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03 April 2019 | Story Xolisa Mnukwa | Photo Vhugala Nthakheni
Uhuru Qwaqwa Arrival
The #UFSWalkToUhuru team arrives at the UFS Qwaqwa Campus on Friday 22 March.

The University of the Free State (UFS) Division of Student Affairs, in collaboration with the UFS Office for International Affairs, have joined hands to drive a fundraising and student-accessibility initiative dubbed, ‘The Walk to Uhuru’ (#UFSWalktoUhuru), which is aimed at raising funds and advocating for the educational rights of the less privileged. 

The project aims to raise funds in excess of R2 million from the public and stakeholders affiliated with the UFS (Kovsie staff and students). The project derives from the 2018/2019 UFS Institutional Student Representative Council (ISRC) mandate ‘Students Must Graduate’. The ISRC mandate aims to source funding opportunities for UFS students to register, and to complete their studies across all three campuses in 2020 and beyond.

The first leg of the project, a 350 km walk from the Bloemfontein to the Qwaqwa Campus, has already taken place and concluded on Friday, 22 March 2019 as planned. The #UFSWalkToUhuru team successfully completed the first leg of their journey to academic freedom for financially disadvantaged students at the UFS. The Uhuru team is now focusing its attention on the second leg and is determined to take on Mount Kilimanjaro (Uhuru) from 20 June to 20 July 2019.

The team sat down for a debriefing session to unpack the overall experience and result of the first half of the initiative, and they all agreed that the walk to Qwaqwa was an enlightening experience. It was a walk that comprised learning opportunities, team building, and goal crushing.

According to Rethabile Motseki, member of the #UFSWalkToUhuru team, the walk to Qwaqwa made a significant impact on the project, as the university community is now aware of the significant goals that the team is trying to accomplish. The team has also resumed their fitness-training programme to ensure that they are ready to take on the Uhuru climb in June.

A media briefing will take place shortly (date to be confirmed) to detail the ongoing fundraising initiatives rolled out by the #UFSWalkToUhuru team.  We implore you, and the nation as a whole, to help establish a better future for disadvantaged UFS students by donating to the initiative.

Students, staff, and the public can support the cause and make contributions/donations to the initiative by visiting the UFS Walk to Uhuru #givengain account page.

For more information, contact UFS SRC President, Sonwabile Dwaba, on DwabaSJ@ufs.ac.za  or Rethabile Motseki on MotsekiR@ufs.ac.za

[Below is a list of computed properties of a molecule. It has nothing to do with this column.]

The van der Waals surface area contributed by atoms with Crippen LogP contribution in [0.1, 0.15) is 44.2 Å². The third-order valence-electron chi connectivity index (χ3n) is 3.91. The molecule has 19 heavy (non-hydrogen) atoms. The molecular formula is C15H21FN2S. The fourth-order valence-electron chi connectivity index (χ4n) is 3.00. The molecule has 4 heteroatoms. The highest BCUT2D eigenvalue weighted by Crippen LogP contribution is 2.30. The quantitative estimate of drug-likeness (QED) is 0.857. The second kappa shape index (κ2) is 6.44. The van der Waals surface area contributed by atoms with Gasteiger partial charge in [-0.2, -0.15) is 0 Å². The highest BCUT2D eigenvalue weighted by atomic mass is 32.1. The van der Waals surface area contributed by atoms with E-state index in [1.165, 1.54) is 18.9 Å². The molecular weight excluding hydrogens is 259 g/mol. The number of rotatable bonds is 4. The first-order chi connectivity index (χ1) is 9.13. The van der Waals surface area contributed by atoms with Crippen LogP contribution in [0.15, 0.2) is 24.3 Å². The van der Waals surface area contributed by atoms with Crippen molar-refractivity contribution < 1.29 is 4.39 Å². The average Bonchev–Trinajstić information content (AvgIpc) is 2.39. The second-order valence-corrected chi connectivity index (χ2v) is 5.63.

News Archive

Read a book SA encourages South Africans to read one book a month
2012-09-20

Campus Principal Dr Elias Malete on the left and Tebogo Ditshego's. With them are Betsy Eister, UFS Director: Library and Information Services and Mathene Mahanke from the Department of Sport, Arts, Culture and Recreation.
20 September 2012

'Read a book SA's" objective is to bring reading into the everyday lives of South Africans. Speaking at Writers’ Day on the Qwaqwa Campus of the University of the Free State last Thursday, Ditshego said reading was essential. “Of all the skills that anyone can ever have, reading is the most fundamental of them all. It improves one's attention, confidence and discipline, amongst others.”

Ditshego asked why South Africa is presently faced with a 25,2% unemployment rate compared to Germany's 6-8%, despite South Africa having more and better natural resources. The answer, according to him, rests with lack of knowledge and critical skills in South Africans.

“Out of 144 countries, South Africa is ranked 133th in as far as the delivery of quality education is concerned. The reason for this is that South Africans lack knowledge, as they do not read enough. Most South Africans read for information, which is different from knowledge,” Ditshego argued.

In his welcoming remarks, Campus Principal Dr Elias Malete challenged authors to continue reminding society of their responsibilities.

“It is also your duty and responsibility to teach diplomacy lessons, to teach about effective leadership that is accountable, fair and transparent,” said Dr Malete.

Amongst the established authors who shared their wisdom with budding writers was Dr KPD Maphalla, a Sesotho literature guru and custodian of Sesotho language and culture. UFS students and learners from Sekgutlong and Tiisetsang secondary schools had the opportunity to showcase their writing skills. They also received expert advice on manuscript development and publishing from Mathene Mahanke from the Free State's Department of Sport, Arts, Culture and Recreation.

The annual Writers' Day is a joint venture of the Campus Principal and the Library and Information Services (LIS).

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